Joining mechanically dissimilar materials is a challenge throughout engineering, with spectacular and often devastating failures. This challenge also underlies one of the worst procedures in all of medical practice, the surgical reattachment of tendon to bone. The body presents a highly effective attachment prior to injury, but the tissue regenerated following healing is vastly inferior mechanically and surgical outcomes can be abject failures, with recurrence of tears as high as 94 percent following surgical repair of massive rotator cuff tears in elderly patients.Our group studies how the natural tendon-to-bone attachment develops, functions, and heals, and how healing might be improved through tissue engineered augmentation. Although much of the basic physiology is still debated, it is clear that choreographed, nanoscale-to-milliscale toughening mechanisms are at play, and that mechanical factors play a central role in developing and sustaining these mechanisms. Hierarchical toughening mechanisms involve tailoring of the collagen lattice upon which the entire tendon-to-bone attachment is constructed, and accommodation by this lattice of a relatively stiff hydroxyl apatite phase. Toughening strategies include cross-scale functional grading of the mineral component within collagen, macro-scale interdigitation of bony and tendinous tissue, and shape optimization to distribute stresses.Central challenges are understanding how mineral accumulates on the collagen lattice underlying tendon, bone, and its connection, and quantifying the mechanical consequences of adding prescribed amounts of mineral, both to this collagen lattice and to potential scaffolds for guiding healing. This talk will focus on our recent efforts to characterize and reconstitute the nano-to-milliscale physiology of the tendon-to-bone attachment at the humeral head of the rotator cuff.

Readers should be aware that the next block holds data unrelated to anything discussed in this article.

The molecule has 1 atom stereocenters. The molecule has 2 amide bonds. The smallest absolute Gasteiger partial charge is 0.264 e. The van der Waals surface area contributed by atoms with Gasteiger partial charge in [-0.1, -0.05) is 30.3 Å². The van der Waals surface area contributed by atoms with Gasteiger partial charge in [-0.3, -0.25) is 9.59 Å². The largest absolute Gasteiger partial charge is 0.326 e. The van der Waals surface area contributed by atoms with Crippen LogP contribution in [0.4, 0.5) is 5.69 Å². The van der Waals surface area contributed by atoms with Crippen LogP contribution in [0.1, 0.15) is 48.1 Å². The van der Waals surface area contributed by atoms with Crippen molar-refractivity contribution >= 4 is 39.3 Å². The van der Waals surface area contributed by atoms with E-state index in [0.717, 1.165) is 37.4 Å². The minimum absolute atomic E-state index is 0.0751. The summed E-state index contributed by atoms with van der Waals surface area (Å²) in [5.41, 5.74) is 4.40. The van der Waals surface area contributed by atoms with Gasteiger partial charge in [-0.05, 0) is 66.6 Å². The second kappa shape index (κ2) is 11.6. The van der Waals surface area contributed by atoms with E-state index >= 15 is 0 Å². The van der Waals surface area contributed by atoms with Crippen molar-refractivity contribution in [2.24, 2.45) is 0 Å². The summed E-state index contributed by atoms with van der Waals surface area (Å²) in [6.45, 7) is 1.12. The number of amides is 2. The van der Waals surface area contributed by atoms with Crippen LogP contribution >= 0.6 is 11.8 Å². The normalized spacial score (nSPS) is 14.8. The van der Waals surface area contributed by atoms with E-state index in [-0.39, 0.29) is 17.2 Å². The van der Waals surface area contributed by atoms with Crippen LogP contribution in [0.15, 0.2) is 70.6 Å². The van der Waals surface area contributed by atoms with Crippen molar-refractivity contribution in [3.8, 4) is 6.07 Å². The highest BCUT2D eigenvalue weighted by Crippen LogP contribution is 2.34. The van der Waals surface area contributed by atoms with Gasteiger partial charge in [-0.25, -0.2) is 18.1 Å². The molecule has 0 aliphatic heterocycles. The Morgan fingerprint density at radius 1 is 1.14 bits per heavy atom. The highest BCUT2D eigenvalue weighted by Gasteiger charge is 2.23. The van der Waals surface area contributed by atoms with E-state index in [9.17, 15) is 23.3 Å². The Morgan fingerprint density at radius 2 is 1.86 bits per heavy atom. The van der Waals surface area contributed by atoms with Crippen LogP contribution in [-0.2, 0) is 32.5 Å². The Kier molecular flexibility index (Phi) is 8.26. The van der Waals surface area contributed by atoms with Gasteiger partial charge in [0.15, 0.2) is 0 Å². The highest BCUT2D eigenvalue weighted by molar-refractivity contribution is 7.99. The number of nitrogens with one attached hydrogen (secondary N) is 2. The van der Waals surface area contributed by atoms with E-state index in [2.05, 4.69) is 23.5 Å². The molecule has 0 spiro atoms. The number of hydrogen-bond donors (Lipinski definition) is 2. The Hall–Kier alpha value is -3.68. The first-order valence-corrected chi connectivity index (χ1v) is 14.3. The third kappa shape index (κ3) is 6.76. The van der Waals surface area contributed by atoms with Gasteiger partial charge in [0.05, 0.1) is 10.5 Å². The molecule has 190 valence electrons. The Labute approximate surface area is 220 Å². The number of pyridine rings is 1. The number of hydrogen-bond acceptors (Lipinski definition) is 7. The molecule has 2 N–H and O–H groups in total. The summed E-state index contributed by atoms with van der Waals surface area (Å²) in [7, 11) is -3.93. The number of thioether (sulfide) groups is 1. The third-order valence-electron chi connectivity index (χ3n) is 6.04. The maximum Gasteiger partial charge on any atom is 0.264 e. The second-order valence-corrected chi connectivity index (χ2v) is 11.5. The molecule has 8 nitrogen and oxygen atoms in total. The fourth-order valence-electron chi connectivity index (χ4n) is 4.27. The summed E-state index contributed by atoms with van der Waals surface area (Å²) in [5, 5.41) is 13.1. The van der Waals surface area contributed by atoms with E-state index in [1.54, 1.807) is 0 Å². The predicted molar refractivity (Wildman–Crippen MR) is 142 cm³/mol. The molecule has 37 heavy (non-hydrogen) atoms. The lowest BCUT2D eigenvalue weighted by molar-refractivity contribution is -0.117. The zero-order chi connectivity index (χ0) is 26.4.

Guy Genin (Washington University) received B.S.C.E. and M.S. degrees in engineering mechanics from Case Western Reserve University in 1992, and S.M. and Ph.D. degrees in applied and solid mechanics from Harvard University in 1993 and 1996, and post-doctoral training at Cambridge and Brown. He is Professor of Mechanical Engineering and Materials Science at Washington University in St. Louis, and of Neurological Surgery at Washington University School of Medicine. His professional interests involve study of interfaces and adhesion in physiology, nature, and engineering. His current research focuses on connections between tendon and bone, and on interactions between plant and animal cells with their mechano-electric environment.
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